What is a “Container Chart”?

First of all, I would like to thank Chandoo for suggesting this name for the chart I submitted to him for a charting contest a few months ago.  What’s more surprising to me is I was one of the winners of the contest. What a honour of mine! 🙂

Here’s a screenshot of part of the chart I prepared.  You may view the full chart and download a copy of the workbook from Chandoo’s site here.

Excel Tips - Column Chart1.png

Don’t miss the entries from other participants as you will learn a lot of Excel techniques from them.

What you see above is actually a Panel Chart… meaning more than one charts are putting together intentionally to visualise the data of interest.  The upper part (showing the yearly profit) of the chart is a simple clustered column chart; the bottom part (showing the yearly costs with four components) may be something of your interest to know about, right?

It is not difficult at all to create.  Let’s do it step by step:

Prepare your data –> Make sure you have the “Total” dataExcel Tips - Data for Chart.png

Tip: Input the years as text, i.e. start with an apostrophe ‘2011 so that Excel won’t misunderstand them as data to plot.

Select the range of data –> Insert –> Column –> Clustered ColumnScreen Shot 2016-10-01 at 1.35.06 PM.png

Up to this point, you should see a chart like below:

Excel Tips - Column chart.png

If you see something like the following instead,Screen Shot 2016-10-01 at 2.50.44 PM.png







you may need to go “select data” and then “Switch Row/Column”Excel Tips - Swith Row_Column.png






simply click the  Excel Tips - Switch plot.png under “Chart” on the ribbon.

Now let’s do a little make up to the chart by changing the rainbow into themed color with different intensity.  Using Chart Style is a quick and easy way to do it.

Select the chart –> Go to Chart Style –> Select the style you like

Excel Tips - Chart Styles.png













In my example, I used the rightmost one on the first row.  And now you should be able to get a chart like this:

Excel Tips - Clustered columns 1.png







Then you are ready to make the “Container Chart”…

Select the “Total” series by right-clicking any of the “Total” columns –> Format Data Series…

Excel Tips - Clustered columns 2.png

Make it the “Secondary axis”

Excel Tips - Clustered columns 3.png

Set the Gap width: 10 (more or less) according to your own preference

Excel Tips - Clustered columns 4.png

Set the Fill Color:  “No Fill” in order to make it transparent

Excel Tips - Clustered columns 5.png

Set the Line Color accordingly.  You may also set the weights of the line

Excel Tips - Clustered columns 6.png

Now your chart should look like:

Excel Tips - Clustered columns 7.png







Further tidy up is required…

Delete the “Secondary Axis” so that all columns are of the same scale

Excel Tips - Clustered columns 8.png







Delete also the “Primary Axis” to make it less cluster (as we will add data label later)

Excel Tips - Clustered columns 9.png







Delete the gridline to make the chart more “clean”

Excel Tips - Clustered columns 10.png

Move the Legend to the bottom

Excel Tips - Clustered columns 12.png

Add Data Labels to each series by right-clicking the series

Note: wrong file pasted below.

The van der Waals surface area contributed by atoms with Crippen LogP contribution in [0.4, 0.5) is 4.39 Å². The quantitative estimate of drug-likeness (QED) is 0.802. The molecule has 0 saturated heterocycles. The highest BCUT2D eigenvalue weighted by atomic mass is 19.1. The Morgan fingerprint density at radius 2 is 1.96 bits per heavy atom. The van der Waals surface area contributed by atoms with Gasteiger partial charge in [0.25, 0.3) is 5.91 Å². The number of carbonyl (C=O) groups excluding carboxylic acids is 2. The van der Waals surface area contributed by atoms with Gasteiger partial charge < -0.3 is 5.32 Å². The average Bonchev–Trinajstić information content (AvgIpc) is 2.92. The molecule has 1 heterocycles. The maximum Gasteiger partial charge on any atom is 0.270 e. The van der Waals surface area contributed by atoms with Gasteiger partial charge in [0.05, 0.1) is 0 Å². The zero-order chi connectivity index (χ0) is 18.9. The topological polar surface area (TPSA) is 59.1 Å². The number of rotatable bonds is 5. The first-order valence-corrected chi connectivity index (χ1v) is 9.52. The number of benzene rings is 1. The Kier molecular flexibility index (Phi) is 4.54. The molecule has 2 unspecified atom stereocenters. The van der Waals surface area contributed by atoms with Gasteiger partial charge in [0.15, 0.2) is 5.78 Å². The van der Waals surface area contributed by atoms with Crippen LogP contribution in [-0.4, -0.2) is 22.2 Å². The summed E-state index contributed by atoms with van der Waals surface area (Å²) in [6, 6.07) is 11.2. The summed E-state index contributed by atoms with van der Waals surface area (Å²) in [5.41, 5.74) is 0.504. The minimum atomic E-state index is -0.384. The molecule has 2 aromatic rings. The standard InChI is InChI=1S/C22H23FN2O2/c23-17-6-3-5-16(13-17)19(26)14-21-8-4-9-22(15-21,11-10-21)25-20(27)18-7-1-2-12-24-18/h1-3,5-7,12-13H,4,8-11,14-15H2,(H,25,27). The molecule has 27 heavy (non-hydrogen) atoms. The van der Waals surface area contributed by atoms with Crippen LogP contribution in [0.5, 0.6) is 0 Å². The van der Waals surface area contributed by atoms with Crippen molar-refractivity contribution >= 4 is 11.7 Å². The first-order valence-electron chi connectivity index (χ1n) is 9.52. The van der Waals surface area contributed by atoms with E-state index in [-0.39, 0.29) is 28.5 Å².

Excel Tips - Clustered columns 13.png

Tip: It’s a bit tricky to select the Series “A” to “D” as you can hardly click on them.  To tackle that,  select the series from the ribbon instead.  Look for the following dropdown that appears on the left of the ribbon under “Chart Layout”.

Excel Tips - Clustered columns 14.png







Once you are done with all the series, you should get the following:Excel Tips - Clustered columns 15.png






To make the same chart for different companies, just copy the chart, change the data sources and color theme accordingly.

As simple as that.

How do I come up with such chart?  To me, the chart is a combination of Stacked Column and Cluster Column.  So let’s take a look how it would look like if we plot the data into a Stacked Column and Clustered Column respectively.

Stacked Column

Excel Tips - Stacked Column.png

  • Pros: Total trend is clearly presented
  • Cons: Trend of individual components are not clear except the first one because they are not sitting on the same base.

Clustered Column

Excel Tips - clusted columns.png

  • Pros: Trends of individual components are clearly presented
  • Cons: Difficult to see the trend of total

Apparently, they supplement each other.  Then why not combining them together into one?

Excel Tips - Clustered columns 15.png



I have never thought about naming this chart.

How would you name this type of chart?  Please leave your suggestion in comments.


p.s. All the screenshots in this post are captured by using Excel 2011:Mac.  



About MF

An Excel nerd who doesn’t work on Excel most of the time at current job...... 🤔 Recently in love with Power Query and Power BI.😍 Keep learning new Excel and Power BI stuffs and be amazed by all the new discoveries.
This entry was posted in Chart and tagged , . Bookmark the permalink.

Comments, suggestions, corrections are welcome.

Fill in your details below or click an icon to log in:

WordPress.com Logo

You are commenting using your WordPress.com account. Log Out /  Change )

Google photo

You are commenting using your Google account. Log Out /  Change )

Twitter picture

You are commenting using your Twitter account. Log Out /  Change )

Facebook photo

You are commenting using your Facebook account. Log Out /  Change )

Connecting to %s

This site uses Akismet to reduce spam. Learn how your comment data is processed.